Motherhood — that most basic rite of passage upon which the survival of the species depends — should be considered necessitous enough to qualify as the mother of invention. And it very likely does, producing countless brainchildren, but there’s no mainstream design history to prove it.
The Victoria & Albert Museum has an early 20th-century breast pump, but it’s not on display. None of the handful of historic maternity-wear pieces at the Metropolitan Museum of Art’s Costume Institute (including a late-1800s silk burgundy gown with ample belly room) are on view, either. Objects like contraceptives, menstrual products, at-home abortion kits, and baby monitors (including the chic ones designed by sculptor Isamu Noguchi) are central to the system that delivers us all here. But they’re rarely, if ever, studied in design history curricula, let alone exhibited by museums that might retain them.
“Museum collections, fashion and design exhibitions, the mainstream of design scholarship, and many public forums have yet to fully embrace maternity as a topic worthy of serious inquiry,” reads the introduction to Designing Motherhood: Things that Make and Break Our Births (2021). The book aims to fill that void, and accompanies a current exhibition of the same name at Philadelphia’s Mütter Museum.
Designing Motherhood has been a project in the works for years, predated by an Instagram account led by design historians Michelle Millar Fisher and Amber Winick that aggregates objects related to maternity. The newly released book includes over 100 objects spanning medical devices to depictions of laboring women in films, and includes contributors from a range of fields and experiences.
Leafing through this reproductive smorgasbord is an exercise in saying, “Hey, I had one of those,” or “I’d never do that” (I’m thinking specifically of the saccharine spectacle that is the gender-reveal cake). Anyone who has ever menstruated or ever will menstruate (regardless of whether or not they choose to have a child) can likely find something relatable in its diverse pages.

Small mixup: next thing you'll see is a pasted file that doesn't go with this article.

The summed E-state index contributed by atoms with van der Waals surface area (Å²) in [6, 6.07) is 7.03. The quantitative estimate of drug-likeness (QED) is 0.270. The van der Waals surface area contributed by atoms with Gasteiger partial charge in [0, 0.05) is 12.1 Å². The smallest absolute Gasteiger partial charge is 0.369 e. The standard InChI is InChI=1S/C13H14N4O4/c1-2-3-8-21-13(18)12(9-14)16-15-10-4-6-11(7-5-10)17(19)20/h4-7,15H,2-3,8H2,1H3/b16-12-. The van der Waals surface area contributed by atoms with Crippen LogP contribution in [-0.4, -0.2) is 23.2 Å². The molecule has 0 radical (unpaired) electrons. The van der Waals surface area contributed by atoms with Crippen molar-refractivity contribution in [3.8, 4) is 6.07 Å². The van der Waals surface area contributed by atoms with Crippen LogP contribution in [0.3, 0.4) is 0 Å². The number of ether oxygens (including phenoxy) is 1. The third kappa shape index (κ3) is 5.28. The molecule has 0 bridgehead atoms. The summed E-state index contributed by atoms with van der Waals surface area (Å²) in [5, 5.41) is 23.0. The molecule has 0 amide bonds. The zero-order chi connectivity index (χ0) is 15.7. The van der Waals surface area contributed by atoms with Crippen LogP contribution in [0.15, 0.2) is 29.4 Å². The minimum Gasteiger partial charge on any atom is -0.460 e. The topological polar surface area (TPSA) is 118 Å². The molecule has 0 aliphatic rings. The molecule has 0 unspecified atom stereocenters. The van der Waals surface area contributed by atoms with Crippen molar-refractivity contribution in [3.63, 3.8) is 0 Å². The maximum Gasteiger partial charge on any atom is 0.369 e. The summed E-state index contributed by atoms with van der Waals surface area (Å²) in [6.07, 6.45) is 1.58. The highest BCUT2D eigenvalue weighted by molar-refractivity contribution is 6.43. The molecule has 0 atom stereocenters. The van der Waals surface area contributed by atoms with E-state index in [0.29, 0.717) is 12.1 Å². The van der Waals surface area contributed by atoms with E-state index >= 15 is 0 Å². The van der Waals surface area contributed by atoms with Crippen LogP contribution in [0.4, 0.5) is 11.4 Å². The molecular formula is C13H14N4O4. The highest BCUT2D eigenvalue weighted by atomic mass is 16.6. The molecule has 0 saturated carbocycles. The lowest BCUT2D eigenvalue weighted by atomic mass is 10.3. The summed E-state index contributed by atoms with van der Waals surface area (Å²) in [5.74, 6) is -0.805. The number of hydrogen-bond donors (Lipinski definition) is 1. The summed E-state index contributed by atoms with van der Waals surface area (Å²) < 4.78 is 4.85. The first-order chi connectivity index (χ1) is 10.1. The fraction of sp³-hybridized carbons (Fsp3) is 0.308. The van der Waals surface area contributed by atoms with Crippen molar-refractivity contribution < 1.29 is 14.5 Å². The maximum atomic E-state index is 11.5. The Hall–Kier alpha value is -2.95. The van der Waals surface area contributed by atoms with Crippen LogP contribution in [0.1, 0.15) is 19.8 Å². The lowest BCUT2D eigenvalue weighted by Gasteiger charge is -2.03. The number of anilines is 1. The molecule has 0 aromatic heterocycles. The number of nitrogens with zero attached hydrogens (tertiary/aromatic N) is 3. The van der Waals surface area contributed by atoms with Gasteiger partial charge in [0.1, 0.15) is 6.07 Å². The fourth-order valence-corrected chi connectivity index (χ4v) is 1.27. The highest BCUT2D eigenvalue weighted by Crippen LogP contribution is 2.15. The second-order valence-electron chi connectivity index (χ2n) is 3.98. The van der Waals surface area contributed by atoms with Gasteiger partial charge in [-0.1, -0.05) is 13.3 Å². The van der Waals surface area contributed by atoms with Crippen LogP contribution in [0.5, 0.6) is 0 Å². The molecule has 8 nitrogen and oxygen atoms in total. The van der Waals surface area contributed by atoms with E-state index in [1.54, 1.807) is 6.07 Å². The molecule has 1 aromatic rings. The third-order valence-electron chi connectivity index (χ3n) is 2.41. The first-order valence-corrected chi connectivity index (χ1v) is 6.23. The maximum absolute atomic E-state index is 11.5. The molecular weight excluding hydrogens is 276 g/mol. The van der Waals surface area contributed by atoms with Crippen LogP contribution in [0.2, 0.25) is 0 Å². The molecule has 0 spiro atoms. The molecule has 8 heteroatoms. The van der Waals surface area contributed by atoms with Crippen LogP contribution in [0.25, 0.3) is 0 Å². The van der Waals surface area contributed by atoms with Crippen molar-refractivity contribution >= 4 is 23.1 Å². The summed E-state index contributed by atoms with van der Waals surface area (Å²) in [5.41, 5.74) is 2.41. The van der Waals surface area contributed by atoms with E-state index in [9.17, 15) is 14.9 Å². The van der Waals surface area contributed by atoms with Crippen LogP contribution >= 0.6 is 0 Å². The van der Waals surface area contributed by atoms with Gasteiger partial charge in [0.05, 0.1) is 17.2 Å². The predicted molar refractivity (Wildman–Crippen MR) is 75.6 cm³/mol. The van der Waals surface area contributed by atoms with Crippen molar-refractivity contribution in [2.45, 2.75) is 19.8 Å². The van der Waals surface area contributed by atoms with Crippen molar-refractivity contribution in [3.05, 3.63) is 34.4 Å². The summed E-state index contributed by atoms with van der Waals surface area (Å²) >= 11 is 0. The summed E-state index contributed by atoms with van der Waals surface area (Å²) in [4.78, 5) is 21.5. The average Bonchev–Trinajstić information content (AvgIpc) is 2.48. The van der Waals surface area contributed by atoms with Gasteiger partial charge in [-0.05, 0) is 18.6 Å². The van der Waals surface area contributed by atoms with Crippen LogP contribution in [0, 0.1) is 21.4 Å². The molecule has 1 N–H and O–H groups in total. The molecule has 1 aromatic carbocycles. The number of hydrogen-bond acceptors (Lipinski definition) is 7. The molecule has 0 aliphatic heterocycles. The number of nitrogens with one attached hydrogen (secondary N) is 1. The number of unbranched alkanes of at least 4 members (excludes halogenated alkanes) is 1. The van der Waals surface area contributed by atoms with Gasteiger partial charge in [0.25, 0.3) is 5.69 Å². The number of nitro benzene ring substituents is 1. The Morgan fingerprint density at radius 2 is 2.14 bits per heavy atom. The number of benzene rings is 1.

The book reaches all the way back to a speculum found in the ancient Roman ruins of Pompeii, then returns to the present day with some far-ranging and fascinating objects. It covers the late 19th-century practice of taking posed postmortem daguerreotypes of stillborn babies, who were dressed and placed in sleeping positions, for example. The Finnish Äitiyspakkaus, a cardboard box full of baby items, originally created by modernist designers during the interwar period, is also included as a unique artifact that has become embedded in Finnish culture. (As a special design feature, the box itself functions as a bassinet and has been cited as a reason why Finland has a low rate of Sudden Infant Death Syndrome.)
Designing Motherhood discusses the sari, an iconic Indian dress that is adaptable and takes expanding and contracting bodies into account. And the book covers the design history of home pregnancy tests, a revolutionary invention by New York-based graphic designer Margaret Crane, which radically transferred power from the doctor’s office to the home user and was an important step in granting women more agency in choosing how (and if) to proceed. A prototype of Crane’s patented Predictor, an instantly sought after test released in the late 1960s, was acquired in 2015 by Smithsonian’s National Museum of American History (where it is, predictably, not currently on view).